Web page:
Some owners of the Shiba Inu and other dogs with double coats use a forced-air dryer, a shop vacuum set on blow mode, or even a leaf blower on its lowest level to actually blow the undercoat right off their dogs.
How Often Should You Groom A Shiba Inu?
Keep in mind that grooming often includes tasks like washing, ear cleaning, nail trimming, and teeth brushing, but because we’re talking about shedding, we’ll concentrate on brushing.
Brushing your Shiba Inu only once or twice a week or two is usually plenty. This will assist to remove any dirt or loose hair from the coat while also ensuring that the protective oils are distributed evenly.
This job calls for a normal, slicker brush. You’ll want to brush more regularly and add a few new tools to your arsenal during seasons of excessive, seasonal shedding.
Brushing your coat at least once a day during coat blow will keep the clouds of fur to a minimum.
What About When He Blows His Coat?
When your Shiba Inu first starts blowing his coat, start brushing him every day straight away.
Begin by removing loose hair using a de-shedding tool or an undercoat rake in short strokes, making sure the brush reaches the skin without injuring the dog.
Finish with the slicker brush to catch any remaining stray hairs and give the dog a nice, finished look after removing as much loose hair as possible.
Many owners also prefer to give their dogs a brief wash down with a damp towel to ensure that any stray hairs are removed.
How Do You Get Your Dog Used To Groom?
While rates vary by location, a normal full-service package generally costs between $30 and $65 and includes bathing, blow-drying, brushing, nail trimming, ear cleaning, and anal gland expression.
Extra services, like teeth brushing or flea treatment, are generally more expensive.
All grooming appointments should begin with a quick checkup to check for any obvious health issues such as wounds, bugs, and eye or ear infections, whether you select the regular package or a more deluxe edition.
A do-it-yourself facility, like those found at Petco, is a less expensive choice.
These self-service grooming stations generally have all of the necessary tools and materials, and most facilities have employees to assist you.
How Much Is Too Much Shedding?
While Shiba Inus typically shed a moderate amount, there are most definitely times that can be cause for concern.
If you notice clumps of hair falling out of his body, or any bald spots on his fur, then you might want to investigate.
There are many different causes for this, including less serious causes such as stress or fleas and other serious issues such as cancer and thyroid problems.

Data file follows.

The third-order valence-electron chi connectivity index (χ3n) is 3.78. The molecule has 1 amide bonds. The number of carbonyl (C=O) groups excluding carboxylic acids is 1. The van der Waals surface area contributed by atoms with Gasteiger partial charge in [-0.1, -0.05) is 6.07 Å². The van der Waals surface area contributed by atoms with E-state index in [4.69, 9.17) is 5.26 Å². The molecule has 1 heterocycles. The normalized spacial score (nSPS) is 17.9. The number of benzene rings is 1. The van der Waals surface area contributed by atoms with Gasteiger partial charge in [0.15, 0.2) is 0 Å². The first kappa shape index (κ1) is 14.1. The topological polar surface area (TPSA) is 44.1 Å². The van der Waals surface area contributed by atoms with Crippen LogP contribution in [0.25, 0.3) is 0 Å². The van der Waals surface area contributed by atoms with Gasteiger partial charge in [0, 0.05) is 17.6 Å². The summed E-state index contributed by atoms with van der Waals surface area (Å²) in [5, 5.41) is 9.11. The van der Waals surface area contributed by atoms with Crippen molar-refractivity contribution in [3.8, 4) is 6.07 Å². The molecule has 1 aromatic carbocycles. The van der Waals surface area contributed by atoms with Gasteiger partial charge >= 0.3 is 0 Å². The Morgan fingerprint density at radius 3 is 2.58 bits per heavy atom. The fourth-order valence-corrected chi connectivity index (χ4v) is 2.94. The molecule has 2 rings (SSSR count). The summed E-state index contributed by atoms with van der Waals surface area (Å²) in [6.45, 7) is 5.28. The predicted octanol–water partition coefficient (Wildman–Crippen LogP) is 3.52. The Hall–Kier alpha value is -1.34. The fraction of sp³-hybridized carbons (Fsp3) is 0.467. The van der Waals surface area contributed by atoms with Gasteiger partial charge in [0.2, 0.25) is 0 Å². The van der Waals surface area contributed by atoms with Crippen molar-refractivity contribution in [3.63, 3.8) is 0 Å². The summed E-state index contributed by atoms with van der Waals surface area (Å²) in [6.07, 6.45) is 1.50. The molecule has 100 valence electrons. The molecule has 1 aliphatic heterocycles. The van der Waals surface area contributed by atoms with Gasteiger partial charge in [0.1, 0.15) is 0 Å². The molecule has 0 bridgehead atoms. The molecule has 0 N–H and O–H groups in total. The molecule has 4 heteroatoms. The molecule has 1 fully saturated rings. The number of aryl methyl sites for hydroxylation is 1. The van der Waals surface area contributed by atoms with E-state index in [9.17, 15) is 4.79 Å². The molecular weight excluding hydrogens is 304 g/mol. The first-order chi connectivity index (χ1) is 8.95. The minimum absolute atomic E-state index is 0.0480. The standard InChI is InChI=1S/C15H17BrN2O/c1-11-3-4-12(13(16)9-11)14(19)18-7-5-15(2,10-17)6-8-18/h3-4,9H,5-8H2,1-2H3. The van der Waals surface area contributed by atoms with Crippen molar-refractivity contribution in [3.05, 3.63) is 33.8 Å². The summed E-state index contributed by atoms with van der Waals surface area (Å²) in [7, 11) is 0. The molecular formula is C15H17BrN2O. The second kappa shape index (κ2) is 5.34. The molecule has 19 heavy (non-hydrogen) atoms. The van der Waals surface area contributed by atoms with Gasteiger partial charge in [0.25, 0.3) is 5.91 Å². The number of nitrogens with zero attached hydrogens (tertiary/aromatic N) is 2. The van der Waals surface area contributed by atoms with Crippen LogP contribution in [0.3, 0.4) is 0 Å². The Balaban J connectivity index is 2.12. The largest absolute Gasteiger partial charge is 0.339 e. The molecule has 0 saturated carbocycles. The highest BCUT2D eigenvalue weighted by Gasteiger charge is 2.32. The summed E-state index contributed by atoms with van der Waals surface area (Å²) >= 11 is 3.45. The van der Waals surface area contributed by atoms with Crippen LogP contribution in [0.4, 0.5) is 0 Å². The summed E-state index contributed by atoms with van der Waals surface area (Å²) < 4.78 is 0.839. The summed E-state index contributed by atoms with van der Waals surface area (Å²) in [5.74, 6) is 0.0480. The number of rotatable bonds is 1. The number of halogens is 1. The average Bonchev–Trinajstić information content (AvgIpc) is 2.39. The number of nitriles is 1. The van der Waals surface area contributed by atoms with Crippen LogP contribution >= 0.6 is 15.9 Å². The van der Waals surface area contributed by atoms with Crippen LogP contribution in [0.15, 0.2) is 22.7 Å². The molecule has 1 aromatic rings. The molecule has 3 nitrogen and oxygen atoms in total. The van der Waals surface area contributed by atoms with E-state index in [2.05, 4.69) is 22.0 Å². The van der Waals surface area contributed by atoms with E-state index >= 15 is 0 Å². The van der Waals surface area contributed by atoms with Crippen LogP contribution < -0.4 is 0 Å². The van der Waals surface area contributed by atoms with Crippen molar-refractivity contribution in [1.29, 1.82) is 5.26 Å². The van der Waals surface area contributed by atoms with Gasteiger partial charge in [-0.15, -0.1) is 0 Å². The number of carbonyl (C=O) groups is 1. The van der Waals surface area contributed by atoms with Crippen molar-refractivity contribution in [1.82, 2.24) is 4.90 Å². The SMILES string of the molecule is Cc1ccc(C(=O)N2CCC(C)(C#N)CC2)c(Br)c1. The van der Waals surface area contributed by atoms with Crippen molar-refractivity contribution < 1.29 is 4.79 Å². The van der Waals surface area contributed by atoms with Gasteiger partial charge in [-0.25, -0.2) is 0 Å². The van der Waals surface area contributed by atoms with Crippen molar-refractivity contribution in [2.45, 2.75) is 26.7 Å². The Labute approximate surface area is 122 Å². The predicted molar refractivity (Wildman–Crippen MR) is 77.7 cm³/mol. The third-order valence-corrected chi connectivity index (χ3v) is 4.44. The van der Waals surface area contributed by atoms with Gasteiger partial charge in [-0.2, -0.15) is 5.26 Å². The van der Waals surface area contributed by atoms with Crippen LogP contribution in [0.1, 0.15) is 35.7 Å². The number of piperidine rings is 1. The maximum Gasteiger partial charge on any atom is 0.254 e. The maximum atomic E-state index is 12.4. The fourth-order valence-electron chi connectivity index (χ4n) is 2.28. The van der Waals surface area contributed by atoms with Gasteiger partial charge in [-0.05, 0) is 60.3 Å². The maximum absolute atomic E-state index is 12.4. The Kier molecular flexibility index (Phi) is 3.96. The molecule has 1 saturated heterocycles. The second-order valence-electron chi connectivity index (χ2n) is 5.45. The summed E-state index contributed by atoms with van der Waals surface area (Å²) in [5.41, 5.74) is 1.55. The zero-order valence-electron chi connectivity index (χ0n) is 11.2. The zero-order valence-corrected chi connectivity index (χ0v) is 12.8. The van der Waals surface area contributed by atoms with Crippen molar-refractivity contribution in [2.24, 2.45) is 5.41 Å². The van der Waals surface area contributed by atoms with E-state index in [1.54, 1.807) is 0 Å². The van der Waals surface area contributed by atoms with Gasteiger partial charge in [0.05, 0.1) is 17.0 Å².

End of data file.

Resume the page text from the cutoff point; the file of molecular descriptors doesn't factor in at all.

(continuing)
Regardless of the cause, the problem does need to be assessed by a vet. So if you notice any dog shedding in large amounts like this, it’s time to see the doggy doctor.
Signs That Your Shiba Inu Is Shedding Too Much
Since our canine friends aren’t able to communicate as easily as we are, they depend on us to read their body language and to know when something has gone awry.
There are several signs that your Shiba Inu may be shedding more than what they should be:
- Bald spots
- Large clumps of fur lying around
- Lots of itching
- Bright red or irritated skin
- Visible fur falling off when they shake (Not during the blowing coat season)
What Can I Do To Help With Shedding?
Keeping your pet healthy is the first line of defense when dealing with anything, especially when it comes to shedding.
There are several things you can do to make sure your dog is nice and healthy, which we’ll talk about below.
Your first line of defense is always going to be what your dog is ingesting. Food allergies are very common among the canine community.
Therefore, it’s important for you to keep an eye on what they’re eating. Make sure their food has no fillers or by-products.
Make sure that you’re brushing your dog to help encourage the shed hair to come out of his coat onto the brush instead of falling all around your home.
Also, it’s important to bathe him with premium shampoo to keep his skin nice and healthy.
Fish oil has been known to help with healthy skin and fur. Talk to your vet about what supplements you can get for your Shiba Inu that will assist with the overall shedding experience.
Heather is an animal lover that has many of them herself. She currently has her Blue Nose Staffy named Bootsie, but she’s catered to many animals over the years including guinea pigs, alpacas, cockatiels, cockatoos, bunnies, chinchillas, hedgehogs, and more. She believes that knowledge should be the foundation of caring for any pet.